Let me start off by saying that I really like my apartment. I love the mix of traditional eastern style and modern western style. When I signed for this apartment, I thought “Man this is gonna be awesome!” and for the most part it is. However one incident changed my completely flowery perception of my Japanese apartment.
I was just doing my daily routine just like I always do…working coming home and sleeping, trying to get in my 4 days of training (not lately though…I’m getting a bit fat…just being honest). I got home, changed my clothes, and thought that I might go out later that evening. So I opened the shoe cabinet near the front door to take out my freshest pair of shoes…
When I opened the cabinet…there was nothing fresh about any of it…there was mold on every single pair of my shoes…there was even mold on the soles of my shoes…mold everywhere. Some of the mold was really thick , too. GAG!!I I wanted to throw all my shoes in the garbage, but knowing my shoe size isn’t the easiest one to get a hold of here in Japan, I decided against it. I had to thoroughly clean every nook and cranny of every pair of shoes that was in that cabinet.
I thought to myself “Wait, if there’s mold here, is there mold in other places around the apartment?” Feeling half-panicked, half-disgusted, I started looking. There was mold in the dirty clothes hamper, some of my clothes hanging in my closet felt unusually damp. Disgusted I snatched all kinds of clothes out of my closet: button up shirts, t-shirts, sweaters, the works. Then I opened the door to the tatami* room. I looked down, and thought whew “Only dust.” I searched my bedroom closet and more damp clothes! AAAAARRRRRGGHHHHH!!! I don’t think I’ve ever washed so many clothes in my life.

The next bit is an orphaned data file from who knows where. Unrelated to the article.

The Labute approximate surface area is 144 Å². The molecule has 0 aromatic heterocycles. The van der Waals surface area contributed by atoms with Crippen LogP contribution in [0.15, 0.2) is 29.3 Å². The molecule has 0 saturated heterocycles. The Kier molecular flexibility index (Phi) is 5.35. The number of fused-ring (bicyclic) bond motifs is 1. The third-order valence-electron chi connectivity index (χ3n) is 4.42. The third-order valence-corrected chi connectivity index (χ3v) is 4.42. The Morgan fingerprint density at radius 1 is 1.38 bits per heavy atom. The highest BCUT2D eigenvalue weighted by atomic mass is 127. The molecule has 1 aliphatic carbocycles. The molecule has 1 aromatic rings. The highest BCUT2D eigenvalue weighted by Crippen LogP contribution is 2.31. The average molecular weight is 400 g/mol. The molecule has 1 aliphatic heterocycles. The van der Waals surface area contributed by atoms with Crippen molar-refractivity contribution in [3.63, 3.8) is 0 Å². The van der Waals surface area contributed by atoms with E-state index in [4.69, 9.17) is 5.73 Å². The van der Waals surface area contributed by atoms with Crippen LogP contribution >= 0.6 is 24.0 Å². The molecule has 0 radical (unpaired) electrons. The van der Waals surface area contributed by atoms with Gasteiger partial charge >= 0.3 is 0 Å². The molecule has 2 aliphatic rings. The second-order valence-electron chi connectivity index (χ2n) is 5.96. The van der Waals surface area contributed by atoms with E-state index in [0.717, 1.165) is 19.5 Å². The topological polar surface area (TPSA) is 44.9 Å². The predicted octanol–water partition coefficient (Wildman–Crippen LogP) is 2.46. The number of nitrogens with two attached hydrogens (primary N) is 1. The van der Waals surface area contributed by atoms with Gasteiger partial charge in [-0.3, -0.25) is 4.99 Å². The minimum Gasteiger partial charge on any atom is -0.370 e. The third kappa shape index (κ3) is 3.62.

*Tatami is a straw mat that is used as flooring in traditional-style, Japanese homes and in some Japanese apartments. Tatami was once a material made exclusively for the wealthy and nobility…not anymore, jack! (cuz I for darn sure ain’t a nobleman, and for super darn sure ain’t wealthy, lol 🙂 )
Then I looked a little more closely at the tatami mat. “Hold up!” Upon closer examination I realized that the dust had a funny color to it, light grayish-green. “Heheheh, Japan’s strange even the dust is a weird col…OH SNAP!! THAT’S MOLD!!!”
My bed is in the center of the room (off of the floor, luckily). On the far side of the bed, the area where I don’t walk very much, there was mold at the base of the wall and all over the tatami.
I felt awful. I didn’t even want to sleep in my apartment that night. Since coming to Japan, I have really made an effort to keep my place as clean as I can. In my old apartment I never worried about mold. This was going to take some maintenance.
I wanted to start with the tatami first because it seemed like that was where most of the mold was. How do you clean a tatami mat?!? I emailed my friend Naomi, to ask that very question. This is what I was told:
Step One: Take a Dry cloth and Wipe any any dust (or in my case, mold)
Step Two: Because I was dealing with mold I went over the tatami floor again with a mixture of very light alcohol and water. I tried to use as little moisture as possible (dry damp) because I’m mold likes damp areas, right?
Step Three: After the tatami dries. Go over the area one more time with a dry cloth. Going in the direction of the grain of the mat.
While I was cleaning I looked at my mat and saw places where the frame of my bed made an impression in the tatami, impressions that are permanent (YIKES!). I’d say this is the second tatami issue.
The final issue with tatami is that it has a scent. On some days, the scent is stronger than normal. It’s not really a big deal for me, but some people don’t like it. I also guess if you have some type of allergy to straw, tatami might not be the best of ideas. As far as mold goes, I don’t think it’s a problem with all tatami mats, that could just be an apartment/humidity thing. But, if it’s not mold, it’ll be dust. So if you have one a tatami floor, regular cleaning is a good idea (I usually clean mine on Fridays or Saturdays).
And if you’re having mold trouble, there’s one other thing I that’s been pretty useful for me:
What else did I do to try to stop the mold monsters from invading my home?
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